Based on the description in the HPC agenda item, we're assuming that the old Courthouse shares one of the benefits that the downtown main Library branch has. Little good comes out of the 1970s, it seems, where architecture is concerned, but we should be thankful that both of the buildings are easily "skinned" -- that is, were designed as steel frames with cladding and panels attached to them, making a change in the exterior appearance of the building a simpler matter than many other construction techniques.
A new exterior consisting of an aluminum curtainwall system, terracotta baguette/louver sunshade and stone and metal cladding would replace the existing, off-white monochromatic exterior. Here's some additional renders:
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One concern we'd like to see more data on is how the exterior cladding change would compare with other alternatives. The addition of retail and changes to windows could be done, the argument goes, without changing the exterior materials for what could amount to a cosmetic upgrade.
OBrienAtkins claims that they'll see some environmental benefits and lowered utility costs from the project, and one presumes that better exterior materials are a part of that, but we don't have any data on that in the HPC filing.
For what it's worth, I can see the value in modernizing a frankly unattractive, unappealing building to improve the character of this part of downtown.
The big caveat to me would be, how much does the cladding add to the cost, and does that expense crowd out other projects, such as a far more important re-skinning -- the long-promised, and presumably soon-arriving, renovation of the downtown main Library.
That project, included in the County's 2014-2023 capital improvement program, was originally programmed to cost $14.3 million amidst a larger $120 million in general obligation bonds largely aimed at Durham Public Schools capex. The plan, drafted a couple of years back, called for a GO bond vote this fiscal year, though -- something we haven't heard much about lately. (Update: The main library renovations will be programmed into a bond issue expected to be on the ballot in November 2016.)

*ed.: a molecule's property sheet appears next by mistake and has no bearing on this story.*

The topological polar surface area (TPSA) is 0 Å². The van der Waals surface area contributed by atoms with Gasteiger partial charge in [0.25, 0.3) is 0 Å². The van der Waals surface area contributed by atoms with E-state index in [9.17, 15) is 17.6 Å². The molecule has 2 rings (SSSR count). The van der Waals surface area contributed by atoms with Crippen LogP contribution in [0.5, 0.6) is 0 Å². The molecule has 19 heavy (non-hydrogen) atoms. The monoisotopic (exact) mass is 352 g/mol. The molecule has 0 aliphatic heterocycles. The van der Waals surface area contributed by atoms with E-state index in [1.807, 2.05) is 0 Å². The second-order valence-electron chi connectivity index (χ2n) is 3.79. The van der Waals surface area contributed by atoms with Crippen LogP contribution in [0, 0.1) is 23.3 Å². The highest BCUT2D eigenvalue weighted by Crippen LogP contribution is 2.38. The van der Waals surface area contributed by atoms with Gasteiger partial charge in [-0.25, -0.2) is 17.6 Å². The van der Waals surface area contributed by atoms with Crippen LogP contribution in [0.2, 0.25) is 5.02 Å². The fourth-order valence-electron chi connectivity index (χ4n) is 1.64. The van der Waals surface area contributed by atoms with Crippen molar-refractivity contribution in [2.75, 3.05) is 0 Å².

And, of course, those plans, budgeted against a 2009 planning process, are in flux. The County Library's website notes a new Raleigh architecture firm is now attached to the Library restart as of earlier this year, and is revising of the 2009-era plan for the facility; we could expect that this could change the funding target for the downtown Library reboot. Currently, the downtown Library is slated to close in 2017 and reopen in 2018 or 2019. (More information at this web site.)
The 1970s courthouse refurb, on the other hand, clocks in in the CIP at just over $16.1 million in total cost. And since that project would be funded by limited obligation bonds, the Courthouse-cum-new administration building won't require voter approval to fund.
On the surface, then, the projects are both "funded" in the CIP, and from different sources of funds. Still, we wouldn't be at all surprised to see more scrutiny over the benefits and cost return of the recladding, particularly if it represents a non-trivial portion of the project cost.
And that's particularly true when, funding source and voter bond referenda aside, the old Courthouse rehab clocks in as a pricier project than the long-overdue library renewal. It'd be interesting to have some more assurances from the County that the costs for this are still squarely within the most recent CIP figures.
Of course, before we get to anything further where construction is concerned, the Historic Preservation Commission gets to weigh in this Tuesday.
The HPC gets involved with significant projects within the Downtown Durham Historic District, though the project's application notes that that district plan, updated in 2011, excludes the 1970s-era courthouse from any historic designation. Ultimately, in the staff's analysis, this leads to some interesting gymnastics -- with staff finding in some cases that the plan meets the district plan requirements, while in those cases where it doesn't, noting the building's non-historic status as mooting the point, so it would seem.
Planning staff do note that the new cladding and building's base expansion impact two key Modernist elements of the structure, but add that they preserve the Modernist characteristic of a "top-heavy massing of the upper floors over a lighter base."
In another section, staff note that the planned alterations are impacting elements that "are not deteriorated or missing," changes that would not ordinarily meet the criteria required, yet note that because the building isn't historic, most of the criteria in that section don't apply.
It's an interesting set of questions, and one which we'll be very interested to see how the HPC addresses during their meeting this week.